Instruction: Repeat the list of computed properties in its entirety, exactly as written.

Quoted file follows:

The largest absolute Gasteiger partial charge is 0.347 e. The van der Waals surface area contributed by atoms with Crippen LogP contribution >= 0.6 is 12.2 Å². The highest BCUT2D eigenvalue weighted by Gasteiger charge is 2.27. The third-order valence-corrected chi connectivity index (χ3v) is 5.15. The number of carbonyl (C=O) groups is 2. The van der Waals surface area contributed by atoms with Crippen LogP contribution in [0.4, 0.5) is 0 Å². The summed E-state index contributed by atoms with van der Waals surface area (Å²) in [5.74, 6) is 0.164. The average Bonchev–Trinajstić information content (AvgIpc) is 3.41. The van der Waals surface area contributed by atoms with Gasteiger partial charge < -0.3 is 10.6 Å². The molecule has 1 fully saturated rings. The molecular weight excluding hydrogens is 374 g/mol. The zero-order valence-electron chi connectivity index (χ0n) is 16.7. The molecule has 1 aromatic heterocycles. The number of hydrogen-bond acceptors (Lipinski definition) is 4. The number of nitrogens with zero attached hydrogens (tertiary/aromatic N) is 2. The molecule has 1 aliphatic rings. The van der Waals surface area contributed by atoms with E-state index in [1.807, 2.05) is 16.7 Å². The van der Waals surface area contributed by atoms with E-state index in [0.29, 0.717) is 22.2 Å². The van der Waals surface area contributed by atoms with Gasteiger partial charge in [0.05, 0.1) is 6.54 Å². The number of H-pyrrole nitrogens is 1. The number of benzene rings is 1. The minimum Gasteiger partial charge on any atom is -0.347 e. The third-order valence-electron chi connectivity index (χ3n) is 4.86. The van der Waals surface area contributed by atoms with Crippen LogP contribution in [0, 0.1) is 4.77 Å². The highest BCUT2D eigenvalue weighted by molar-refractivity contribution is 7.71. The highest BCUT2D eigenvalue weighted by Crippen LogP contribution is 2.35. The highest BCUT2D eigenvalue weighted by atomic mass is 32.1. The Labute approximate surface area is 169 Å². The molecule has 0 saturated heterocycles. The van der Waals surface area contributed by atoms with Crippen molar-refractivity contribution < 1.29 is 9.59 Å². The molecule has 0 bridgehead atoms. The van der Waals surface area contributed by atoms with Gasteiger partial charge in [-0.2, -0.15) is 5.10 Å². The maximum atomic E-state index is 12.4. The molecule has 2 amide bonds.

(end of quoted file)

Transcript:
The largest absolute Gasteiger partial charge is 0.347 e. The van der Waals surface area contributed by atoms with Crippen LogP contribution >= 0.6 is 12.2 Å². The highest BCUT2D eigenvalue weighted by Gasteiger charge is 2.27. The third-order valence-corrected chi connectivity index (χ3v) is 5.15. The number of carbonyl (C=O) groups is 2. The van der Waals surface area contributed by atoms with Crippen LogP contribution in [0.4, 0.5) is 0 Å². The summed E-state index contributed by atoms with van der Waals surface area (Å²) in [5.74, 6) is 0.164. The average Bonchev–Trinajstić information content (AvgIpc) is 3.41. The van der Waals surface area contributed by atoms with Gasteiger partial charge < -0.3 is 10.6 Å². The molecule has 1 fully saturated rings. The molecular weight excluding hydrogens is 374 g/mol. The zero-order valence-electron chi connectivity index (χ0n) is 16.7. The molecule has 1 aromatic heterocycles. The number of hydrogen-bond acceptors (Lipinski definition) is 4. The number of nitrogens with zero attached hydrogens (tertiary/aromatic N) is 2. The molecule has 1 aliphatic rings. The van der Waals surface area contributed by atoms with E-state index in [1.807, 2.05) is 16.7 Å². The van der Waals surface area contributed by atoms with E-state index in [0.29, 0.717) is 22.2 Å². The van der Waals surface area contributed by atoms with Gasteiger partial charge in [0.05, 0.1) is 6.54 Å². The number of H-pyrrole nitrogens is 1. The number of benzene rings is 1. The minimum Gasteiger partial charge on any atom is -0.347 e. The third-order valence-electron chi connectivity index (χ3n) is 4.86. The van der Waals surface area contributed by atoms with Crippen LogP contribution in [0, 0.1) is 4.77 Å². The highest BCUT2D eigenvalue weighted by molar-refractivity contribution is 7.71. The highest BCUT2D eigenvalue weighted by Crippen LogP contribution is 2.35. The highest BCUT2D eigenvalue weighted by atomic mass is 32.1. The Labute approximate surface area is 169 Å². The molecule has 0 saturated heterocycles. The van der Waals surface area contributed by atoms with Crippen molar-refractivity contribution < 1.29 is 9.59 Å². The molecule has 0 bridgehead atoms. The van der Waals surface area contributed by atoms with Gasteiger partial charge in [-0.2, -0.15) is 5.10 Å². The maximum atomic E-state index is 12.4. The molecule has 2 amide bonds.